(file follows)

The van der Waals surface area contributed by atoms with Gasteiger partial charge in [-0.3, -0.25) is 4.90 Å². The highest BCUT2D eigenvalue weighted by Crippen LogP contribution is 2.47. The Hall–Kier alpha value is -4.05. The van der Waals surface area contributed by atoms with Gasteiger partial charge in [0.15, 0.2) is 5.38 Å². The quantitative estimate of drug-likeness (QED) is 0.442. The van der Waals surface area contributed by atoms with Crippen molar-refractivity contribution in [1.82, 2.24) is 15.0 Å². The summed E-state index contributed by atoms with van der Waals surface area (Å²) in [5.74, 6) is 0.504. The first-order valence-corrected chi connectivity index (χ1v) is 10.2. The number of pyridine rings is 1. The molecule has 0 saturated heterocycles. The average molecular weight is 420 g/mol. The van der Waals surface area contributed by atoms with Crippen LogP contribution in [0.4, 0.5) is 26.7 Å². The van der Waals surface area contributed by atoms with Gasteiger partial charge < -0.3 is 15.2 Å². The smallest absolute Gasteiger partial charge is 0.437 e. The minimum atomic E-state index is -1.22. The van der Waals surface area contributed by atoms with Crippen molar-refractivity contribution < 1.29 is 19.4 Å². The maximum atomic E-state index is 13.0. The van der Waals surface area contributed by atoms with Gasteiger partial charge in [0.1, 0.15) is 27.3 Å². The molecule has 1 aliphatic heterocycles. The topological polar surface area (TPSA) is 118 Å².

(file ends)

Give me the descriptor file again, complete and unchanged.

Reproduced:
The van der Waals surface area contributed by atoms with Gasteiger partial charge in [-0.3, -0.25) is 4.90 Å². The highest BCUT2D eigenvalue weighted by Crippen LogP contribution is 2.47. The Hall–Kier alpha value is -4.05. The van der Waals surface area contributed by atoms with Gasteiger partial charge in [0.15, 0.2) is 5.38 Å². The quantitative estimate of drug-likeness (QED) is 0.442. The van der Waals surface area contributed by atoms with Crippen molar-refractivity contribution in [1.82, 2.24) is 15.0 Å². The summed E-state index contributed by atoms with van der Waals surface area (Å²) in [5.74, 6) is 0.504. The first-order valence-corrected chi connectivity index (χ1v) is 10.2. The number of pyridine rings is 1. The molecule has 0 saturated heterocycles. The average molecular weight is 420 g/mol. The van der Waals surface area contributed by atoms with Crippen LogP contribution in [0.4, 0.5) is 26.7 Å². The van der Waals surface area contributed by atoms with Gasteiger partial charge < -0.3 is 15.2 Å². The smallest absolute Gasteiger partial charge is 0.437 e. The minimum atomic E-state index is -1.22. The van der Waals surface area contributed by atoms with Crippen molar-refractivity contribution < 1.29 is 19.4 Å². The maximum atomic E-state index is 13.0. The van der Waals surface area contributed by atoms with Gasteiger partial charge in [0.1, 0.15) is 27.3 Å². The molecule has 1 aliphatic heterocycles. The topological polar surface area (TPSA) is 118 Å².